Teacher Ratings Unrealistic, State Education Secretary Says

By Weigand, Jodi | Tribune-Review/Pittsburgh Tribune-Review, June 9, 2011 | Go to article overview

Teacher Ratings Unrealistic, State Education Secretary Says


Weigand, Jodi, Tribune-Review/Pittsburgh Tribune-Review


Pennsylvania's education secretary on Wednesday called for changes in a system of rating public school teachers and principals, saying results showing that 99 percent are "satisfactory" suggest they do not sufficiently reflect what goes on inside classrooms.

Secretary Ron Tomalis said the existing system makes it very difficult to rank an educator as unsatisfactory. The scores were reported by the state's 747 "local education agencies," which are school districts, intermediate units, career and technical centers, and charter schools.

"Each year, Pennsylvania taxpayers invest $700 million in educator professional development," Tomalis said. "Students, parents and taxpayers deserve more accountability from those teaching in and operating our public schools, especially when the focus is preparing our children for the future."

Many districts evaluate their teachers in the way Tomalis is suggesting, said Linda Hippert, executive director of the Allegheny Intermediate Unit, which provides instructional support for suburban districts.

"I see where the secretary can draw this conclusion," said Hippert, a former superintendent, "but at least in some districts, the evaluation system ... includes much more detail."

Teachers receive more feedback on their performance even if it doesn't affect their job status or salary.

Mt. Lebanon School District, for example, uses a state-approved system that breaks the satisfactory rating down into three levels, from lowest to highest: basic, proficient and satisfactory. Other districts, charter schools and intermediate units also evaluate teachers in more detail but fill out the state's shorter standard form when reporting results, Hippert said.

"We use a system that (rates teachers as) outstanding, excellent and needs improvement, which would all fall under satisfactory," Hippert said of the AIU's teachers and those in the Duquesne School District, which it manages. "So when we report the data to the state it looks like most of the teachers are satisfactory even if they might be on an improvement plan."

The president of the Pennsylvania State Education Association, the state's largest teachers' union, said the people who do the ratings -- usually school principals -- need more time and skills to perform more accurate evaluations.

He noted that many teachers facing unsatisfactory evaluations resign rather than go through dismissal procedures, which is one reason the positive rankings are so pervasive. …

The rest of this article is only available to active members of Questia

Sign up now for a free, 1-day trial and receive full access to:

  • Questia's entire collection
  • Automatic bibliography creation
  • More helpful research tools like notes, citations, and highlights
  • Ad-free environment

Already a member? Log in now.

Notes for this article

Add a new note
If you are trying to select text to create highlights or citations, remember that you must now click or tap on the first word, and then click or tap on the last word.
One moment ...
Default project is now your active project.
Project items

Items saved from this article

This article has been saved
Highlights (0)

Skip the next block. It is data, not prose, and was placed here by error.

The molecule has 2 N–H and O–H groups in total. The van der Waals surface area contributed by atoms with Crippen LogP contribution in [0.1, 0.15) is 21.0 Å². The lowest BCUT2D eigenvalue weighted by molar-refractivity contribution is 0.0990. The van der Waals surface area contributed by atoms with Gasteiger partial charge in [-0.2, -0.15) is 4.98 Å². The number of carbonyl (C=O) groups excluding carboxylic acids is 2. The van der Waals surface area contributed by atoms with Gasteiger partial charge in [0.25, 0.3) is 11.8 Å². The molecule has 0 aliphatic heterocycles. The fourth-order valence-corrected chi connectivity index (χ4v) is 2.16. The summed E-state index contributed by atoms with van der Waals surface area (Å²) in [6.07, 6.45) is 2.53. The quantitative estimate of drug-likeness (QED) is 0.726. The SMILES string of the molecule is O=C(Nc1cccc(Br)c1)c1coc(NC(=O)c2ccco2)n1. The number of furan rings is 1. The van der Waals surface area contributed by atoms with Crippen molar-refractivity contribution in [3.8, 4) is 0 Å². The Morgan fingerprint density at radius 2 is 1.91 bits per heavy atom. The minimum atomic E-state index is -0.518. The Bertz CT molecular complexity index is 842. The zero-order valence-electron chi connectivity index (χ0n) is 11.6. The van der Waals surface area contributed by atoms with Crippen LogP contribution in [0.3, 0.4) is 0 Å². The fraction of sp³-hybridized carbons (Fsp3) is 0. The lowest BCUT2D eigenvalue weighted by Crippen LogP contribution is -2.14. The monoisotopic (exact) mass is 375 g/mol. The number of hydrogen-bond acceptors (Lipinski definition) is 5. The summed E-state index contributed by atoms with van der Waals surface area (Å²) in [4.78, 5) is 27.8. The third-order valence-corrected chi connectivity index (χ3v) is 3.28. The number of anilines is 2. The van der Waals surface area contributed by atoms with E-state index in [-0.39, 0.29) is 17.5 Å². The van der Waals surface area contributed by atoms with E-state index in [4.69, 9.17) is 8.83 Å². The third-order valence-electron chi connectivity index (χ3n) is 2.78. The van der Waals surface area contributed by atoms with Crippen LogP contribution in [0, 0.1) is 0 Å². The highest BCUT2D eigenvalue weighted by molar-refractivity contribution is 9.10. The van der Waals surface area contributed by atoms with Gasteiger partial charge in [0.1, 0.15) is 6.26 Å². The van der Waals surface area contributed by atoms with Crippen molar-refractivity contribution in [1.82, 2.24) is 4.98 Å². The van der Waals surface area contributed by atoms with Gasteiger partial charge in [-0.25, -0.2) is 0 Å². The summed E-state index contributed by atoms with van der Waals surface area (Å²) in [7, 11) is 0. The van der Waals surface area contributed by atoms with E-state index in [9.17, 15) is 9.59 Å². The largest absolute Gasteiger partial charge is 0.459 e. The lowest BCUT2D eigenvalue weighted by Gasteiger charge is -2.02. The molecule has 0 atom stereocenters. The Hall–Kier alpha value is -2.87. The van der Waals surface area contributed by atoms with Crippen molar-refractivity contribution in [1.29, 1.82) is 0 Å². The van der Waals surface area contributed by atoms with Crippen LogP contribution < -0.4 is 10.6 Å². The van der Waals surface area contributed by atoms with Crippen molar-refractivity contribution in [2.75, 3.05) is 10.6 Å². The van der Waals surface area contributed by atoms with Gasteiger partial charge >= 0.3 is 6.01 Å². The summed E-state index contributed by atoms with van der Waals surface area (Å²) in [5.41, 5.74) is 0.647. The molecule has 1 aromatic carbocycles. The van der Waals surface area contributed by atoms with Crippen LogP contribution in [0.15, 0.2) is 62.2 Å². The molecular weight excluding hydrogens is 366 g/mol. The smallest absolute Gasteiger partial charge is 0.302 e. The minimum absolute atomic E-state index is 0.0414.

Some of your highlights are legacy items.

Highlights saved before July 30, 2012 will not be displayed on their respective source pages.

You can easily re-create the highlights by opening the book page or article, selecting the text, and clicking “Highlight.”

Citations (0)
Some of your citations are legacy items.

Any citation created before July 30, 2012 will labeled as a “Cited page.” New citations will be saved as cited passages, pages or articles.

We also added the ability to view new citations from your projects or the book or article where you created them.

Notes (0)
Bookmarks (0)

You have no saved items from this article

Project items include:
  • Saved book/article
  • Highlights
  • Quotes/citations
  • Notes
  • Bookmarks
Notes
Cite this article

Cited article

Style
Citations are available only to our active members.
Sign up now to cite pages or passages in MLA, APA and Chicago citation styles.

(Einhorn, 1992, p. 25)

(Einhorn 25)

1

1. Lois J. Einhorn, Abraham Lincoln, the Orator: Penetrating the Lincoln Legend (Westport, CT: Greenwood Press, 1992), 25, http://www.questia.com/read/27419298.

Cited article

Teacher Ratings Unrealistic, State Education Secretary Says
Settings

Settings

Typeface
Text size Smaller Larger Reset View mode
Search within

Search within this article

Look up

Look up a word

  • Dictionary
  • Thesaurus
Please submit a word or phrase above.
Print this page

Print this page

Why can't I print more than one page at a time?

Full screen

matching results for page

Cited passage

Style
Citations are available only to our active members.
Sign up now to cite pages or passages in MLA, APA and Chicago citation styles.

"Portraying himself as an honest, ordinary person helped Lincoln identify with his audiences." (Einhorn, 1992, p. 25).

"Portraying himself as an honest, ordinary person helped Lincoln identify with his audiences." (Einhorn 25)

"Portraying himself as an honest, ordinary person helped Lincoln identify with his audiences."1

1. Lois J. Einhorn, Abraham Lincoln, the Orator: Penetrating the Lincoln Legend (Westport, CT: Greenwood Press, 1992), 25, http://www.questia.com/read/27419298.

Cited passage

Thanks for trying Questia!

Please continue trying out our research tools, but please note, full functionality is available only to our active members.

Your work will be lost once you leave this Web page.

For full access in an ad-free environment, sign up now for a FREE, 1-day trial.

Already a member? Log in now.